Landgraf Philipp von Hessen (Landgrave Philip of Hesse in English usage) was one of the most important political leaders of the German Reformation and a great supporter of Martin Luther. He was also Germany’s most famous bigamist. In 1524, at the age of 19, he married Christina von Sachsen (Saxony), who was 18. Sixteen years later, Philipp married his wife’s lady-in-waiting, Margarethe von der Saale (who was 17). The problem was that he never divorced his first wife, who would live for another nine years.
Philipp never sought a divorce; he did not want to live in sin with his mistress, so he had to marry her, yet he thought bigamy was preferable to divorce and less sinful. Martin Luther and his colleague Melanchthon did not dare to object. Luther even agreed with the landgrave’s argument and the noted theologian and professor of Greek Melanchthon attended the wedding. However, Philipp’s fellow princes disapproved publicly. Bigamy was punishable by death according to Imperial law, and it goes without saying that it went also against the ordinary moral code of the Church, whether reformed or otherwise.
Philipp had to explain what exactly drove him to take another wife. He had produced seven children with his first wife, of whom six were still alive, and even after his second and bigamous marriage, he would continue to have three more children with his old wife. In parallel, he would have nine children with his new wife. (The offspring from his second marriage, while legitimate, would arguably have no succession rights in Philipp’s lands, though, and Margarethe was never seen at court.)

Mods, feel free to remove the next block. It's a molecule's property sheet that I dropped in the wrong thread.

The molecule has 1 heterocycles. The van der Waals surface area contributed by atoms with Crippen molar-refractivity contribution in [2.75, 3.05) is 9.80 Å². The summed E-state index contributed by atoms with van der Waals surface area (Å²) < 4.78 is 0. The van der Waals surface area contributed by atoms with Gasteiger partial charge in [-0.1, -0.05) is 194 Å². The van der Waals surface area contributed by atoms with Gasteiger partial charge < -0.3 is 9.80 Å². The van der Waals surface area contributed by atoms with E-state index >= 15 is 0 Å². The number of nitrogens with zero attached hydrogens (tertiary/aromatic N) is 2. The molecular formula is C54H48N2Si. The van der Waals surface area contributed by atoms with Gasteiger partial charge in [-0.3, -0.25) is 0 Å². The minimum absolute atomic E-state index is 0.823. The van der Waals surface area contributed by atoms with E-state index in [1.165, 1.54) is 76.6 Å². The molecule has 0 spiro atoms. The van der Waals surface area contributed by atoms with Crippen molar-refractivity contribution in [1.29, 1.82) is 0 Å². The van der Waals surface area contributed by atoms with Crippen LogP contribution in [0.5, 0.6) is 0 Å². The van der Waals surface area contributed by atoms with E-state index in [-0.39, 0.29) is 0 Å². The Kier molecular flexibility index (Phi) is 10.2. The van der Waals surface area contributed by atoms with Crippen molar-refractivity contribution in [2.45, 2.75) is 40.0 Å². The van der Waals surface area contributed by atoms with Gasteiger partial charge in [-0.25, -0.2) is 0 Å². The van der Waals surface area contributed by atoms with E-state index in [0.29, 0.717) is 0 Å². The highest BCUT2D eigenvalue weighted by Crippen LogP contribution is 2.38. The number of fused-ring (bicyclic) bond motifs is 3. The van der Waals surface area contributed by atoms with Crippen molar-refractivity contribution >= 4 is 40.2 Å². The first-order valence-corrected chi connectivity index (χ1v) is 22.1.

To another reformer, Martin Bucer, Philipp explained why he had never liked his old wife: When he married her he was still under 17, he claimed, which was before he became a real man, and he had never desired or loved her (“wie ich sie genomen, da ich noch kein Natur hat, auch keine VII. jarr aldt war; nota, das ich nihe liebe oder brunstlichkeit zu irr gehabt”).
In another document, also from 1539 (the year he was planning his bigamous marriage) he wrote the same, namely that from the start he had never desired her; however, he now added that he also disliked her complexion, her moods, and her smell, as well as her periodic overindulgence in drink – (“das ich von anbeginn, do ich sie gnomen, nie lust oder begirte zu ir gehapt, wie sie auch von Complexion, fruntlichkeit und geruch, auch wi si sich unter Zeiten mit uberigem drincken hiltet”). Philipp then crossed out the part about her smell and her drinking, and instead added in the margin that she was suffering from the stone – “und sonderlich das sie den Stein hardt hatt”. (This might refer to kidney or bladder stones, even to intestinal or stomach ailments).
Now, as is well known, Henry VIII only months later, in early 1540, claimed that his fourth wife, Anne of Cleves, was smelling. He also told his chief minister Cromwell that he found Anne so unattractive that he could not fulfil his marital duties with her. Henry was in similar circumstances to Philipp, except that he desperately wanted a divorce. Did he know about the contents of Philipp’s excuses to take another wife? Philipp von Hessen was one of the leaders of the Schmalkaldic League, the military alliance of Protestant princes of the Holy Roman Empire, and Henry VIII had close diplomatic contacts with this group. Perhaps some details and some gossip about Philipp’s marriage affairs had reached him.
Rockwell, Willam Walker (1904): Die Doppelehe des Landgrafen Philipp von Hessen. N. G. Elwert’sche Verlagsbuchhandlung.